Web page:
DCS: mary ure

eileen

As an elementary school student in her native Scotland, Mary Ure express an interest in acting. In her final year as a student at the Royal Albert Hall’s Central School of Speech and Drama, Mary was offered an opportunity to join the BBC’s Radio Drama Company. She declined. Instead she pursued a successful career on the London stage where she was recognized form her skills as a dramatic actress.

Mary’s reputation brought her to Broadway, In 1958, her performance in Look Back in Anger earned a Tony nomination. The following year, she was cast in the film version of the play opposite Richard Burton. She continued to act in both films and on the stage for the next decade, although it became difficult to maintain both careers. In 1974, Mary was fired from the stage production of Love for Love and replaced by her understudy, Glenn Close.

In 1963, Mary married actor Robert Shaw, her co-star in the play The Changeling. The couple appeared in several plays and films together.

Mary had been dealing with mental health issues for most of her life. Her problems were exacerbated by her heavy alcohol consumption. In 1974, she appeared on the London stage in The Exorcism with actress Honor Blackman and rehearsals were not going well. After a disastrous opening night. Mary was found dead by her husband. She had succumbed to an overdose of alcohol and barbiturates. Mary was 42 years old.

 

 

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DCS: renée adorée

reborn and adored

Jeanne de la Fonte began performing with her family in their circus act and drew acclaim throughout her native France and Europe. Just into her 20s, she came to the United States and appeared in a musical revue in Washington DC, using the stage name “Renée Adorée.” The show, Oh Uncle!, was a hit and Renée’s dancing skills landed her roles in several more productions, including an opening at the Schubert Theater in New York City in 1919.

In 1920, she was cast in director Raoul Walsh’s silent film The Strongest. Based on favorable reviews, Renée made several more films. At the end of the year, she met and married Tom Moore, a popular actor 15 years her senior. The couple divorced after three years and Renée married again just a few months later.

Renée starred in one of MGM’s biggest hits, the 1925 war melodrama The Big Parade. She followed that film with the Howard Hughes-produced The Mating Call, in which she appeared in a controversial nude scene. She made a smooth transition to sound films in 1928, unlike a lot of actors at the time.

In 1930, with 45 films to her credit, Renée was diagnosed with tuberculosis. Against doctor’s orders, she continued to work on the film Call of the Flesh with co-star Ramón Novarro. At the movie’s completion, she was rushed to a hospital. She recovered, but the disease weakened her severely. Attempting to resume her acting career, Renée struggled and eventually resigned from the spotlight. She passed away in 1933 at the age of 35.

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IF: cat

ev'rybody wants to be a cat

I loved Batman, the campy cool TV series whose episodes were broadcast twice weekly on ABC for two of its three-season run from 1966 until 1968. Batman, starring Adam West, in his best ultra-suave put-on, featured a “who’s who” of Hollywood notables in guest villain roles throughout the entire 120-episode run. Since the show appealed to mostly the under 13 demographic, a lot of these featured celebrities were unknown to its target audience. However, moms and dads (like my mom and dad) recognized these personalities immediately, reminisced about their heyday and relished their hammy appearances. As a six-year old, I had no clue that Cesar Romero was a dashing leading man of 1940s cinema or Burgess Meredith was a respected veteran of dozens of films and was briefly wed to screen siren Paulette Goddard. To me, they were larger-than-life cartoons, menacing the Caped Crusaders from the confines of a cockeyed camera shot.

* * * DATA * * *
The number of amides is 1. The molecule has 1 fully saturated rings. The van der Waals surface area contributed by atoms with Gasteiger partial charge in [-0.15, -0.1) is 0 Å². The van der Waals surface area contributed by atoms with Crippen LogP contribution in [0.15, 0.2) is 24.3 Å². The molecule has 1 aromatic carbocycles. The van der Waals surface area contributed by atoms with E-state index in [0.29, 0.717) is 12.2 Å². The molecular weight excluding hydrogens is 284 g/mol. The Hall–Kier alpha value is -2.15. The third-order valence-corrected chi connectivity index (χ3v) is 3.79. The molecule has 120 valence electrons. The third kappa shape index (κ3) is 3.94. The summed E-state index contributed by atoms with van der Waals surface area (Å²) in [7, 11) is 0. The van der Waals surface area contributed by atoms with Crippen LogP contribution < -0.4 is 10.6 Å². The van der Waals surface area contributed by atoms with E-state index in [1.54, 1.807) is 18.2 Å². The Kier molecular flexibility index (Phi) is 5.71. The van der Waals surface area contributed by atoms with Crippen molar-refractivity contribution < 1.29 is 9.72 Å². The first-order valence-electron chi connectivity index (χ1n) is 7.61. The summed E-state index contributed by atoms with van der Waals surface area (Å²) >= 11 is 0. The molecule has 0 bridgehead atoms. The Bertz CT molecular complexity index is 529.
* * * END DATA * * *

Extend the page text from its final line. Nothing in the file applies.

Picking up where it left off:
When the third season of Batman began, series favorite Julie Newmar left the role of “Catwoman,” the Dark Knight’s sultry antagonist. She was replaced by the equally sultry Eartha Kitt. This was a pretty groundbreaking move for 1968, considering that no reference was made or concern was given to the fact that Miss Kitt was African-American. She still flirted with the whiter-than-white West and, surprisingly, no one put up a fuss. Eartha Kitt appeared as “Catwoman” on three episodes of Batman (not counting two uncredited cameos announcing the she would be the guest of the following week’s episode). At my young age, I knew as much about Eartha Kitt’s career as I did about nuclear physics, but prior to donning that skin-tight catsuit, what a career she had.

Eartha had a sketchy childhood. According to one story, she was born to a Cherokee/African mother on a cotton plantation in South Carolina, a birth that was the result of rape. Her mother married a black man who refused to care for young Eartha because of her pale complexion. Eartha was passed around from relative to relative until she wound up in Harlem, New York where she lived with her Aunt Mamie and attended the Metropolitan Vocational High School (later renamed the High School of Performing Arts).

Eartha’s career took off during her stint with the Katherine Dunham Company, a performance troupe where she honed her singing skills and perfected her dancing. In the 1950s, Eartha released a slew of popular songs including “Let’s Do It,” “C’est si bon,” “Just an Old Fashioned Girl,” “Monotonous,” “Love for Sale” and her famous holiday favorite “Santa Baby.” From performing in Europe, Eartha learned and spoke fluent French, as well as German and Dutch. She sang and recorded songs in eleven different languages throughout her career.

Orson Welles gave Eartha her first stage role as “Helen of Troy” in his production of Dr. Faustus. He went on to a stellar Broadway run, eventually earning some well-deserved Tony nominations. She also appeared frequently in films and episodic television.